Days 6-8 3 nights at Toucan EcoLodge at Southern Central Pacific

Before breakfast we have a last walk when we may add some new species to our already long list. After breakfast we have to say goodbye to this lovely place and all the birds. We pack again and continue our journey. From here we travel further South partly nearby the coast, sometimes with excellent views of the Pacific Ocean and finally a bit up on the slopes of the Baru Volcano to our next accommodation at Toucan EcoLodge and Wildlife Reserve. We might break the journey with a stop at a suitable places for some birding. Possible species include Fiery-billed Araçari, Blue-throated Goldentail, Blue-black Grosbeak and many more. From here we continue towards the slopes of the Baru Hill to our Toucan EcoLodge which is surrounded by 23 hectares of primary and secondary tropical rainforests and a bit of garden with fruits and flowers. This is home for abundant wildlife from tiny insects through colourful poison-arrow frogs, some mammals, but the most active and numerous vertebrates are the birds. We have about 5 kilometres or 3 miles excellent trails through the garden and mainly in the forest where it is possible to observe more than 200 species of birds throughout the year. Yellow-throated Toucan, Riverside Wren and Crested Guan usually greeting you first in the garden. Various other species can be around such as Crimson-fronted Parakeet, White-crowned Parrot, Gray-cowled Wood-rail and sometimes even Great Currassow. There are always many flowers and a few feeders as well for Hummingbirds, including Violet-crowned Woodnymph, Long-tailed and Stripe-throated Hermits, Rufous-tailed Hummingbird and Purple-crowned Fairy. Other new species can be here Golden-naped Woodpecker, Plain Xenops, Wedge-billed, Black-striped, Cocoa and Northern Barred Woodcreeper. We have 3 Manakin species around, the most common one here is the Blue-crowned, then the Red-capped but seasonally we have White-ruffed as well. Blackhooded-Antshrike and Chestnut-backed Antbird should be common as well. Much harder to find Rufous Mourner, Great Tinamu or one of the several Trogon species which possible alongside the trails. In the meantime we can here Mantled Howler Monkeys or spot a 3- toed Sloth or an Orange-billed Sparrow. From here we can venture out to lower elevations where alongside a river bank we can look for Tricolored Heron and American White Ibis, Willet, Greater Yellowleg and Spotted Sandpiper. Royal Tern, Common Black Hawk, Inca Dove and even Scarlet Macaw all possible here. Garthered Trogon, Ringed and Green Kingfisher, Blueand-White Swallow and Mangrove Swallow can colour the day further here! On another day we also can go a bit higher to middle elevations or foothills where with some luck we can bump into a mixed flock of White-lined, Speckled and Silvery-throated Tanagers, Bufffronted Foliage-gleaner, Plain Antvireo and many more. Collared Trogon can be a highlight here and there is a long list of further species possible at this elevation. Surely it is a place where we can practice to find and ID forest flycatcher species as well such as the Slaty-capped Flycatcher or the tiny but sometimes really loud Scale-crested Pygmy-Tyrant. During the evenings you can find Common Pauraque on our entrance road and quite regularly we can hear Mottled Owl as well.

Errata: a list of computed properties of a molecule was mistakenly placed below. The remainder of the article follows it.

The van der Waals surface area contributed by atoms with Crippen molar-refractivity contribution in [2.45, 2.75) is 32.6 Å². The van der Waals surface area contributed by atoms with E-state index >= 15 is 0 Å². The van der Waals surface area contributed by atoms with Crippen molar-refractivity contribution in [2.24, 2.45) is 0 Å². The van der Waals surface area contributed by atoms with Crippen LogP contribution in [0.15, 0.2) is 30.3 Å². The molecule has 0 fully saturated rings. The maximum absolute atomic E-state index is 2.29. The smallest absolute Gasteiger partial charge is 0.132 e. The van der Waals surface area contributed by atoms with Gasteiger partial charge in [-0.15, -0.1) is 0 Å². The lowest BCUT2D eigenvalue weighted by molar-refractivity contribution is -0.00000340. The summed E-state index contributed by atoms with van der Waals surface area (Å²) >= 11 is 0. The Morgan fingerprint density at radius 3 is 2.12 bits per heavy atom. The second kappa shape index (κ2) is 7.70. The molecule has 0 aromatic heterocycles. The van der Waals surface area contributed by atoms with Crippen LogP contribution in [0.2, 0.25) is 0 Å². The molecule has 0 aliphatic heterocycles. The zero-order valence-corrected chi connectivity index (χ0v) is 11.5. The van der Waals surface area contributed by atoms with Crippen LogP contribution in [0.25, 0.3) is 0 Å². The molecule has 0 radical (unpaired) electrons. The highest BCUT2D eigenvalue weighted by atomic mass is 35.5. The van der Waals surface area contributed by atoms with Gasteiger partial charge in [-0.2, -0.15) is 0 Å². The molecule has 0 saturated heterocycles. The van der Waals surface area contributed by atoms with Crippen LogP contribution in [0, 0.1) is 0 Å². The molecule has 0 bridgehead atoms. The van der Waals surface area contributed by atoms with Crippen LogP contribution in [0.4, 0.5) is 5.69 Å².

Crested Guans are regularly around while Great Curassow sometimes checking out our compost pile. A nice surprise can be a Zone-tailed Hawk which many times overlooked or mistaken as a Turkey Vulture. Generally never easy to see well but for us it is a regular resident both Collared Forest-Falcon and Gray-headed Kite. Parakeets and parrots can be represented by Orangechinned and Crimson-collared Parakeet, a locally common White-crowned Parrot and a bit rarer Red-lored and Mealy Amazon. Further species include Slaty-tailed Trogon, Palebilled & Golden-naped Woodpeckers, Rufous-browed Peppershrike, Golden-winged Warbler, Blue Dacnis, Scarlet-rumped Cacique and Montezuma Oropendula, without mentioning of course all the possibilities.